Do You Hear What iHear?

by Leah M. Abel

An elegant new device from Beltone stands to revolutionize hearing technologies.

Though it’s among the most common human conditions, people are often reluctant to admit to experiencing hearing loss. Fearing the stigmas associated with the crude, bulky hearing aids of the past, many settle into acceptance. But imagine a device so small it can hardly be seen, customized for your specific condition, sorting the information from the noise. Imagine a cutting-edge hearing aid that can be operated remotely using technology you already have—one that remembers your settings, is highly aware of its environment, and adjusts itself accordingly.

There’s no need to imagine anymore. In February, Beltone, one of the world’s largest manufacturers of hearing devices, unveiled a striking new partnership with Apple: a device with “Made for iPhone” capabilities, allowing users to receive clear, clean sound streamed directly from an iPhone, iPad or iPod touch. Indeed, the Beltone First is so sophisticated that even people without hearing loss may want to get their hands—and ears—on it. Most certainly, this is not your grandfather’s hearing aid.

Smart Phones, Smart Sound
While up to 360 million people worldwide experience some form of hearing loss, only about 10 percent actually seek help for the condition. “People don’t like to admit they have a hearing loss,” explains Laurie K. Chiou, president and owner of Harmony Hearing of Illinois, which operates five Beltone Hearing Aid Centers in the region. “That’s why this product is so exciting!”

Fusing the hearing assistance of traditional devices with the convenience of mobile technologies and user-friendly design for which Apple is well-known, the Beltone First can help alleviate 90 percent of all hearing losses, from mild to profound. With its sleek silhouette, customization options and array of built-in technologies, the First offers a “cool” factor never before seen in the industry, overcoming the outdated stigmas associated with hearing aids of the past. It also stimulates areas of the brain associated with hearing loss, helping to prevent the deterioration of neural pathways which some evidence suggests could lead to memory loss or even dementia.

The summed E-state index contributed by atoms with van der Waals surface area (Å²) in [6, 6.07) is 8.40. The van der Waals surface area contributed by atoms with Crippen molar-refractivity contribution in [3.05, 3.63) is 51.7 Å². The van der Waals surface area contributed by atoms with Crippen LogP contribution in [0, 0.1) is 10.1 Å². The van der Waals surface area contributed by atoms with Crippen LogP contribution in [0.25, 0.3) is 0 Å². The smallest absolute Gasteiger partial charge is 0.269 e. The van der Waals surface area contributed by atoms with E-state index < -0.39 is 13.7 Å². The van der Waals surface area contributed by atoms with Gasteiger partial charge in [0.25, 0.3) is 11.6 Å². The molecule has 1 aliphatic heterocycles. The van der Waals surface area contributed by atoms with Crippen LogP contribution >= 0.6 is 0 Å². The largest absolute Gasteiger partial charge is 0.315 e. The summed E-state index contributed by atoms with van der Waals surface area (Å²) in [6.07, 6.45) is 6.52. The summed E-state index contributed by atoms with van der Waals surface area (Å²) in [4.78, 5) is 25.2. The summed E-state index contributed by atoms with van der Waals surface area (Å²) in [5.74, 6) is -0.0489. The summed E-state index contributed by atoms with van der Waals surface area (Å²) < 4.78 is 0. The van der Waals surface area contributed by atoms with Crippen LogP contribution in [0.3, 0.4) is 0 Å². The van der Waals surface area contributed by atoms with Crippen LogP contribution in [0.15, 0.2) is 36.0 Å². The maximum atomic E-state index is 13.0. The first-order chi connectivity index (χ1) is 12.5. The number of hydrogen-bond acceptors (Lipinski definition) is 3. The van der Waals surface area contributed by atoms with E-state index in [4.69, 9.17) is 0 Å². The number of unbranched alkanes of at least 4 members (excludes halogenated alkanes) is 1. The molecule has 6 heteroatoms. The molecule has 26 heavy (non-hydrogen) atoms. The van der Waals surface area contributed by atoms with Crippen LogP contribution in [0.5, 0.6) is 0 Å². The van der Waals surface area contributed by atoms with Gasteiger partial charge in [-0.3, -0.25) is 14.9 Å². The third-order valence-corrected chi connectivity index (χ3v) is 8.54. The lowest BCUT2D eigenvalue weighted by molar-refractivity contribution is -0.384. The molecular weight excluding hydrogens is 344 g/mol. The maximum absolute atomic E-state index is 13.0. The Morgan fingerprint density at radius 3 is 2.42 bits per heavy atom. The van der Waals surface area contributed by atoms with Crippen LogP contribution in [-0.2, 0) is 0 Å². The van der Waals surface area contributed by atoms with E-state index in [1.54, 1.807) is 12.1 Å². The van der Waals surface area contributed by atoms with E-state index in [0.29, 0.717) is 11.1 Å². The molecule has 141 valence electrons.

Madeline Keane, Beltone regional sales director, describes the First as essentially a “mini-computer.” For the last three years, the firm’s hearing devices have featured a 2.4 GHz wireless connection, and now, thanks to its partnership with Apple, Beltone is taking its technology to a whole new level. Enabled with Bluetooth capabilities, the Beltone First can stream audio from iPhones, iPads and other mobile devices—as well as phone calls, videos, TV broadcasts, music… basically anything that can be streamed by a mobile device. Meanwhile, the Beltone HearPlus app offers remote-control capabilities to adjust its volume and settings, and locate the receiver—even if it’s turned off—via the “Find My Hearing Aid” feature.

Users of other mobile brands need not fear: the Beltone First is not exclusive to Apple devices. It’s compatible with other mobile technologies as well, and can operate autonomously—so there’s no need to worry if you lose your phone or your tablet’s batteries run out.

A New Generation
The convergence of the Beltone First with mobile devices has made physical adjustments a thing of the past. All the dial-turning and volume-adjusting of past generations can now be accomplished on a smartphone or tablet with a simple swipe or press of a button. “Usually, you would have to come in and have a hearing aid specialist make those types of adjustments,” Keane explains. “Now you’re enabled to make a lot of those adjustments yourself.”